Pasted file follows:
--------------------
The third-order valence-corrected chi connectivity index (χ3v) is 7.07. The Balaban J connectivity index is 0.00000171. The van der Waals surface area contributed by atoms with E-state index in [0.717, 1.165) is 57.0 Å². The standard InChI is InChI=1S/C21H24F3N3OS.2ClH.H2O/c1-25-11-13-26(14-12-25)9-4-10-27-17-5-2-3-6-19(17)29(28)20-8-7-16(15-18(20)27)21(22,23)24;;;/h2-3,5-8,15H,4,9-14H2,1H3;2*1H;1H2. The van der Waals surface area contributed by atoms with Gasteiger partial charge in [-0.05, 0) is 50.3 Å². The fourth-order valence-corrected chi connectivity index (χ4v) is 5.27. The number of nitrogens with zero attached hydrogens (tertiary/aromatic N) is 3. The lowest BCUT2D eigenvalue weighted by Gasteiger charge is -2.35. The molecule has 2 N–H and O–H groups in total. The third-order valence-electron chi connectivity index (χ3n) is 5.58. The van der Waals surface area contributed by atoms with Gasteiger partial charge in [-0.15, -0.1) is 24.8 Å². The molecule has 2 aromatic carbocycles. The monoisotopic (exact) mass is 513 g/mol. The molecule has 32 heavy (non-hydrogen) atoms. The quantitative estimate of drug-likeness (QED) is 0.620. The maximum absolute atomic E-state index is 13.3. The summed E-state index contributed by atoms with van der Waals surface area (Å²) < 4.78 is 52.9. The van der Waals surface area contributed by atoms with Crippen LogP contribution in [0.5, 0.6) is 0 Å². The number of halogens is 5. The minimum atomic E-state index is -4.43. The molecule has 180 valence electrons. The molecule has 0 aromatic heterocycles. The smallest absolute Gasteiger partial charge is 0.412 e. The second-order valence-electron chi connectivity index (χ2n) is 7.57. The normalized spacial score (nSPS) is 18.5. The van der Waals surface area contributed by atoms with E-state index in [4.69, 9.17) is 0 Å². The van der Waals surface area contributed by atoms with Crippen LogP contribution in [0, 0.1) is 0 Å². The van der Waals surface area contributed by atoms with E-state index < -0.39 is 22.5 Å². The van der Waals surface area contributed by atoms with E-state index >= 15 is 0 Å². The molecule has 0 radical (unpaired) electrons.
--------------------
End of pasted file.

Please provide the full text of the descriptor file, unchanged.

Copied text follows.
The third-order valence-corrected chi connectivity index (χ3v) is 7.07. The Balaban J connectivity index is 0.00000171. The van der Waals surface area contributed by atoms with E-state index in [0.717, 1.165) is 57.0 Å². The standard InChI is InChI=1S/C21H24F3N3OS.2ClH.H2O/c1-25-11-13-26(14-12-25)9-4-10-27-17-5-2-3-6-19(17)29(28)20-8-7-16(15-18(20)27)21(22,23)24;;;/h2-3,5-8,15H,4,9-14H2,1H3;2*1H;1H2. The van der Waals surface area contributed by atoms with Gasteiger partial charge in [-0.05, 0) is 50.3 Å². The fourth-order valence-corrected chi connectivity index (χ4v) is 5.27. The number of nitrogens with zero attached hydrogens (tertiary/aromatic N) is 3. The lowest BCUT2D eigenvalue weighted by Gasteiger charge is -2.35. The molecule has 2 N–H and O–H groups in total. The third-order valence-electron chi connectivity index (χ3n) is 5.58. The van der Waals surface area contributed by atoms with Gasteiger partial charge in [-0.15, -0.1) is 24.8 Å². The molecule has 2 aromatic carbocycles. The monoisotopic (exact) mass is 513 g/mol. The molecule has 32 heavy (non-hydrogen) atoms. The quantitative estimate of drug-likeness (QED) is 0.620. The maximum absolute atomic E-state index is 13.3. The summed E-state index contributed by atoms with van der Waals surface area (Å²) < 4.78 is 52.9. The van der Waals surface area contributed by atoms with Crippen LogP contribution in [0.5, 0.6) is 0 Å². The number of halogens is 5. The minimum atomic E-state index is -4.43. The molecule has 180 valence electrons. The molecule has 0 aromatic heterocycles. The smallest absolute Gasteiger partial charge is 0.412 e. The second-order valence-electron chi connectivity index (χ2n) is 7.57. The normalized spacial score (nSPS) is 18.5. The van der Waals surface area contributed by atoms with E-state index in [4.69, 9.17) is 0 Å². The van der Waals surface area contributed by atoms with Crippen LogP contribution in [0, 0.1) is 0 Å². The van der Waals surface area contributed by atoms with E-state index < -0.39 is 22.5 Å². The van der Waals surface area contributed by atoms with E-state index >= 15 is 0 Å². The molecule has 0 radical (unpaired) electrons.